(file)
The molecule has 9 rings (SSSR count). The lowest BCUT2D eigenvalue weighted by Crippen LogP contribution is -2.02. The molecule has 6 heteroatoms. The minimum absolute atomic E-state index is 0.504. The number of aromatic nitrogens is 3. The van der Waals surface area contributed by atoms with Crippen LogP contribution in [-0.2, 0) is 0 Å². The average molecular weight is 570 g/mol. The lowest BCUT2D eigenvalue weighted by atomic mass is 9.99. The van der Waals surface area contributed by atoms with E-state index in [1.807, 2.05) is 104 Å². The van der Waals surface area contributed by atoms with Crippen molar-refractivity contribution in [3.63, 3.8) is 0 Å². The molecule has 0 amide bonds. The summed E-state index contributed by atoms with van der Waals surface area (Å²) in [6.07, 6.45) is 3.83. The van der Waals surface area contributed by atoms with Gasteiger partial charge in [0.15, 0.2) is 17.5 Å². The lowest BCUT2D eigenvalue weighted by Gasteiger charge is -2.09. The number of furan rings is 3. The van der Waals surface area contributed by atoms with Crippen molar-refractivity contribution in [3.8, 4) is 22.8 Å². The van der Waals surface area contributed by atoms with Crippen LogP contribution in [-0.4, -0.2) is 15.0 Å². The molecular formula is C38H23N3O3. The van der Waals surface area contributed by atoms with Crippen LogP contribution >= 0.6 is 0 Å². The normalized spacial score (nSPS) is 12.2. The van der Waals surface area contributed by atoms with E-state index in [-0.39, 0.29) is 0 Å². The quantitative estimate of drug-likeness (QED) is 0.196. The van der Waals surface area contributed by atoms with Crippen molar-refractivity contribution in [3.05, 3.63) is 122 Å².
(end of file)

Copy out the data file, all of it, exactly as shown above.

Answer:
The molecule has 9 rings (SSSR count). The lowest BCUT2D eigenvalue weighted by Crippen LogP contribution is -2.02. The molecule has 6 heteroatoms. The minimum absolute atomic E-state index is 0.504. The number of aromatic nitrogens is 3. The van der Waals surface area contributed by atoms with Crippen LogP contribution in [-0.2, 0) is 0 Å². The average molecular weight is 570 g/mol. The lowest BCUT2D eigenvalue weighted by atomic mass is 9.99. The van der Waals surface area contributed by atoms with E-state index in [1.807, 2.05) is 104 Å². The van der Waals surface area contributed by atoms with Crippen molar-refractivity contribution in [3.63, 3.8) is 0 Å². The molecule has 0 amide bonds. The summed E-state index contributed by atoms with van der Waals surface area (Å²) in [6.07, 6.45) is 3.83. The van der Waals surface area contributed by atoms with Gasteiger partial charge in [0.15, 0.2) is 17.5 Å². The lowest BCUT2D eigenvalue weighted by Gasteiger charge is -2.09. The number of furan rings is 3. The van der Waals surface area contributed by atoms with Crippen molar-refractivity contribution in [3.8, 4) is 22.8 Å². The van der Waals surface area contributed by atoms with Crippen LogP contribution in [-0.4, -0.2) is 15.0 Å². The molecular formula is C38H23N3O3. The van der Waals surface area contributed by atoms with Crippen LogP contribution >= 0.6 is 0 Å². The normalized spacial score (nSPS) is 12.2. The van der Waals surface area contributed by atoms with E-state index in [-0.39, 0.29) is 0 Å². The quantitative estimate of drug-likeness (QED) is 0.196. The van der Waals surface area contributed by atoms with Crippen molar-refractivity contribution in [3.05, 3.63) is 122 Å².